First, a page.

Meal prepping can sound so trendy and cliché! However, it is just that: preparation.
It is everything we have been told to do, or have read about, when it comes to maintaining a healthy lifestyle. And it’s really your best bet when you’re trying to eat nutritious meals, to avoid processed foods, to lose weight or to avoid waste.
It is almost impossible to avoid manual labour when you choose to eat healthy; we just need to accept it. But while it may seem tedious for some, for others it’s a breeze and a source of excitement and creativity: the planning, the searching for recipes and the experimentation… So let’s aspire to that.
Prepping like a pro
Whether you have health goals, are trying to eat more nutritious meals or just want save time, experiment with meal prepping until you find your stride. Since we’re all individuals and not everything is suitable to everyone, seek out the rhythm that works best for you.
Cook entire make-ahead meals or separate meal elements to save in the fridge or freezer for later. Take it up a notch with batch cooking when you prepare multiple meals to save time on preparation while creating all the dishes for the week. Scale it down, on the other hand, by dividing prepared food into single-serving containers and, voila, a few meals for one! Dishes like soups, stews and lasagne work wonderfully.
Ingredients prep is another option if you like your food served immediately after cooking. Make your salad dressing or marinade beforehand and chop your veggies prior in order to save time.
Remember to let your food cool down to room temperature before placing it in the fridge or freezer. To speed up food thawing, submerge your container in cold water.
9 tips for meal prepping
Get containers. It is important to have a range of containers for storing your food. Your old plastic containers, zip-lock bags and South Africa’s favourite – Tupperware – will come in handy here. Clear plastic containers are great as they allow you to identify your dishes easily, but glass containers are the best. Try labelling your containers for added simplicity.
Know how to store food. Not all foods are created equal, so be sure to check how to store different food types. Starting from cleaning your containers to avoid contamination and contamination of flavours, know which foods keep well in the fridge and for how long. For meal prepping it is advisable to use most foods within five days: Refrigerate only three days’ meals and freeze the rest of the two days’ worth. Three months to a year in the freezer is the generally acceptable amount of time, depending on the type of food. Food safety is important in meal prepping, so check for specifics when it comes to storage.
Block out time to plan your meals and go shopping. Scheduling a time to shop – and preferably a recurring time – is advisable so that you build up a habit. Try making fresh, organic produce that is in season (see regular Facebook and Instagram posts that list seasonal food) your base and involve the family to choose recipes and make a shopping list. This will make shopping quicker and easier and help you avoid buying unnecessary stuff. Be sure to check your cupboards and pantry for what you already have to avoid duplication and waste.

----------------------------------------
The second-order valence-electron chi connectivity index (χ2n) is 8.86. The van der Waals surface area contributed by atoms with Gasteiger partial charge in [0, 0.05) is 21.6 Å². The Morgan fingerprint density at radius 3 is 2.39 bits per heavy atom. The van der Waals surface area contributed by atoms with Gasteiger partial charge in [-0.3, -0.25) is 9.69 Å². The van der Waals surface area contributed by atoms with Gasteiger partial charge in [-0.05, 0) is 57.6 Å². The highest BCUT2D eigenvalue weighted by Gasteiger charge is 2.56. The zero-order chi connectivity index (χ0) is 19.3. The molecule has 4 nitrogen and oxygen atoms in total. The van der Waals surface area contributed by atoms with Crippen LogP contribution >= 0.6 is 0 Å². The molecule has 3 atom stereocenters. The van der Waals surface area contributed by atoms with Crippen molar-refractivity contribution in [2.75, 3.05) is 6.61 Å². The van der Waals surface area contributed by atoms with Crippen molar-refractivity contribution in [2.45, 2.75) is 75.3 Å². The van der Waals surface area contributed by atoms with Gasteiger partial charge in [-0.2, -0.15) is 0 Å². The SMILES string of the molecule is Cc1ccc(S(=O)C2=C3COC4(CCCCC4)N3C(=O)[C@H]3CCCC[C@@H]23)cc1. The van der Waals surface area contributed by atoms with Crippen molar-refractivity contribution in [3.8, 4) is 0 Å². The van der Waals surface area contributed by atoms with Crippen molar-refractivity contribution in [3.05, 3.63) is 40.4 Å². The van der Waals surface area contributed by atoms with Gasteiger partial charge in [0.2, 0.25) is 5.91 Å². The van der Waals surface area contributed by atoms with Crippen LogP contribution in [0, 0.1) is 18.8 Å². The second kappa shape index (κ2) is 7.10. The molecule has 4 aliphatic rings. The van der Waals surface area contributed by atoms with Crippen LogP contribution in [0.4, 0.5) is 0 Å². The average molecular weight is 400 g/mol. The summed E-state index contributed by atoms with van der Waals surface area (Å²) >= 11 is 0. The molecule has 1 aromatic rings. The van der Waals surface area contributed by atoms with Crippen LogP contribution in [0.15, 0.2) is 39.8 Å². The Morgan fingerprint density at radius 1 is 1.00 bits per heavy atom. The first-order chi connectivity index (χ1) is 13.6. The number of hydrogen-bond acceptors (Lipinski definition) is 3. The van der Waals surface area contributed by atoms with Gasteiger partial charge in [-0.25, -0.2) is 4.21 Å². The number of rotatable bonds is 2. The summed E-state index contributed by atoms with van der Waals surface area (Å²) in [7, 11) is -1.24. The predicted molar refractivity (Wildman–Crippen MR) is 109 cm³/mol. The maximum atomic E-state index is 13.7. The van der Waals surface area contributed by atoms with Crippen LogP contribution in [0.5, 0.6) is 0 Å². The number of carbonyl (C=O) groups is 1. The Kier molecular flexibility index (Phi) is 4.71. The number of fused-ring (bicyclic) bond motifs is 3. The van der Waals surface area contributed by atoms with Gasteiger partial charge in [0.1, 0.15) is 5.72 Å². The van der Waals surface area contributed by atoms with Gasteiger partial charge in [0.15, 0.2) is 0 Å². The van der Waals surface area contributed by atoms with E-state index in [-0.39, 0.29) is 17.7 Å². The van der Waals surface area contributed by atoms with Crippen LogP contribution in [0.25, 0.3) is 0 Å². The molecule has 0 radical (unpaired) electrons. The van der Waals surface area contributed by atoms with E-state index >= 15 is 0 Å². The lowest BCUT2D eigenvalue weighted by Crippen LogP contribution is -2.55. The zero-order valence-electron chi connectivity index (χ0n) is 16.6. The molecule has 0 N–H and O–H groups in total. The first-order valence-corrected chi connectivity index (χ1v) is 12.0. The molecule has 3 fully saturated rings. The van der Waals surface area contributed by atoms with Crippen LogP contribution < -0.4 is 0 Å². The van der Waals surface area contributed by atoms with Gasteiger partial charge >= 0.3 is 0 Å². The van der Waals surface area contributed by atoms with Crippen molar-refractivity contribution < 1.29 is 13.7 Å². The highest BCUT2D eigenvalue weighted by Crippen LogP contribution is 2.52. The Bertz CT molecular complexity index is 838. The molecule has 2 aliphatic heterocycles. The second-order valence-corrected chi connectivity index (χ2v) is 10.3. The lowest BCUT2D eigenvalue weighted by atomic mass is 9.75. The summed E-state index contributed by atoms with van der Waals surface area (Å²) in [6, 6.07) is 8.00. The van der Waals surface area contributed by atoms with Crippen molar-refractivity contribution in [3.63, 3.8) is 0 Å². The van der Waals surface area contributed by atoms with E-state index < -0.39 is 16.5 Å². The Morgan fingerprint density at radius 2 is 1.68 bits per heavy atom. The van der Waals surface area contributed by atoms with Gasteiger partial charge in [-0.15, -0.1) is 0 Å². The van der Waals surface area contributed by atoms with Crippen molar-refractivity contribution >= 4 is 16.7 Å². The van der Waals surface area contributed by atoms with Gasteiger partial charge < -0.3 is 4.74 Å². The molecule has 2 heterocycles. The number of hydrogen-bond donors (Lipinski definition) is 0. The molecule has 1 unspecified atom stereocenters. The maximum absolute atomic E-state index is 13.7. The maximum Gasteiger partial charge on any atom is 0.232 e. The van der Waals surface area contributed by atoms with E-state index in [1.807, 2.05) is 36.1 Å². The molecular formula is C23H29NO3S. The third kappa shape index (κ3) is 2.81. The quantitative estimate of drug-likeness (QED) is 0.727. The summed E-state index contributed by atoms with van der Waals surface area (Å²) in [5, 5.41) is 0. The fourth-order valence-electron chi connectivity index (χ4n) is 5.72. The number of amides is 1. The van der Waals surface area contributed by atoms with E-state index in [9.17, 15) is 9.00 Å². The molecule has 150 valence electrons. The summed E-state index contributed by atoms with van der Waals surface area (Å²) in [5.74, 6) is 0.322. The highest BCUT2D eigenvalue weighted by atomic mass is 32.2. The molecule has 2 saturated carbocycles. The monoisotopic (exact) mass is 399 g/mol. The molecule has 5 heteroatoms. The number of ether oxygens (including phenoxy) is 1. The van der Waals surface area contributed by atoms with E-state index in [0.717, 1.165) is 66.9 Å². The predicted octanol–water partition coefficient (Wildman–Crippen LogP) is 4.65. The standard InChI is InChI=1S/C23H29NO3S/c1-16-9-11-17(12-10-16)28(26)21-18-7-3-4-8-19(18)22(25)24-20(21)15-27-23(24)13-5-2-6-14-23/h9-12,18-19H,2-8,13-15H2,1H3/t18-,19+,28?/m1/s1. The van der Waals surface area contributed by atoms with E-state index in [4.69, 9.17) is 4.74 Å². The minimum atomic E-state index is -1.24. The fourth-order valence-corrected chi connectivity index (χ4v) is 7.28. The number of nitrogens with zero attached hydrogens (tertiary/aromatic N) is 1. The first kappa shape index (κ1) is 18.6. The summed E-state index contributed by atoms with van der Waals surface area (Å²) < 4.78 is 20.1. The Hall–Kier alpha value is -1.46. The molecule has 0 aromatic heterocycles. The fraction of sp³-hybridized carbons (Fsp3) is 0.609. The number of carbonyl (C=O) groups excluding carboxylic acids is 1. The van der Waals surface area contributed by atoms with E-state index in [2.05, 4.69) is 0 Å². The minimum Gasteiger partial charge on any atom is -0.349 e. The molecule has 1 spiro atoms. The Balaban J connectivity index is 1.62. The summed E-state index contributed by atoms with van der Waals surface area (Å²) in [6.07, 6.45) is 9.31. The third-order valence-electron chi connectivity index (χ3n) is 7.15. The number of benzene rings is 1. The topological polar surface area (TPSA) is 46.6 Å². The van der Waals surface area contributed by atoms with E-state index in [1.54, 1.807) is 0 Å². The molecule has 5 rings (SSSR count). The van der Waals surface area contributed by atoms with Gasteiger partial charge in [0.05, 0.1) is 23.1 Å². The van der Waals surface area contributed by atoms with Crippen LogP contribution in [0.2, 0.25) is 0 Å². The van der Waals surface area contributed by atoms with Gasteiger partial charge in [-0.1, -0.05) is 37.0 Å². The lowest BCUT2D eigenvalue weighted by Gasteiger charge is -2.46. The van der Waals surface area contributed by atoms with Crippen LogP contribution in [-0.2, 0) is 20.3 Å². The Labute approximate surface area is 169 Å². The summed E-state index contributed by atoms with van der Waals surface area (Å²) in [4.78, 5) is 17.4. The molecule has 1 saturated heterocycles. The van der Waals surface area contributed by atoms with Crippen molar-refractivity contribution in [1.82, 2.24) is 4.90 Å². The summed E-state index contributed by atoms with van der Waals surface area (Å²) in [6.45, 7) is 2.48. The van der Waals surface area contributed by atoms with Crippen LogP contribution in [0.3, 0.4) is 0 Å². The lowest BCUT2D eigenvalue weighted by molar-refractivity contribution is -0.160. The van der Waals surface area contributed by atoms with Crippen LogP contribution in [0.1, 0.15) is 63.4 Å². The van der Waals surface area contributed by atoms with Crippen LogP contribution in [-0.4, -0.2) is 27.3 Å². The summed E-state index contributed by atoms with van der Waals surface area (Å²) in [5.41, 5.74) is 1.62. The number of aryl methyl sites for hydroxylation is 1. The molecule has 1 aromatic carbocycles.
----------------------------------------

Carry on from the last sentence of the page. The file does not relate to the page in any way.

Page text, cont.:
Start small. It may be overwhelming just to think about meal preps. Start small and with your tried-and-tested or favourite recipes, so it doesn’t feel like such a big task. You can also start with the meal that is the most inconvenient to make, to get it over and done with quickly. I started with snacks and found that having nuts, dates or veggies helped to satisfy my afternoon sugar cravings. Do not forget the snacks.
Choose one meal to start with. Get breakfast-making out of the way to allow time to prepare lunch boxes in the morning. Cut your fruit and freeze it in order to make smoothies or enjoy fresh fruit with yoghurt and granola for variety. Same with overnight oats or cooked oats. Before you know it, you will have progressed to a whole week’s meal prep. Yes, you can!
Make-ahead meals. Soups, curries or stews, frozen cooked oats or smoothie packs (cut and frozen fruit) for breakfast, or cut veggies for salad jars for lunch are some of the ways one can prepare multiple meals. The only thing you may need to do is preheat your oven and chuck in your veggies – it’s dinner without the hassle after work.
Cook a batch. Wholegrain foods are great for cooking in batches. Make enough rice for a couple of dinners or cook enough beans to freeze for the following month.
Date night. Be sure to factor in date nights and work lunches so that you don’t waste any meals.
Create themes to add some fun. From meatless Monday to homemade-pizza Friday, having themed meal plans helps to create variety and keep things exciting in the kitchen. It also takes away the time and stress of thinking about what to make each evening.
Adopting meal prepping saves money and avoids waste since you only buy what you really need; it saves you time – giving you back more hours to do the things you really love; and it also gives you peace of mind, knowing exactly what has gone into your meals. There is no right or wrong way – try it, see what works for you and finally, do adopt one or two clichés!
This article was written by Siyabonga Mngoma and published by Abundance Wholesome Foods.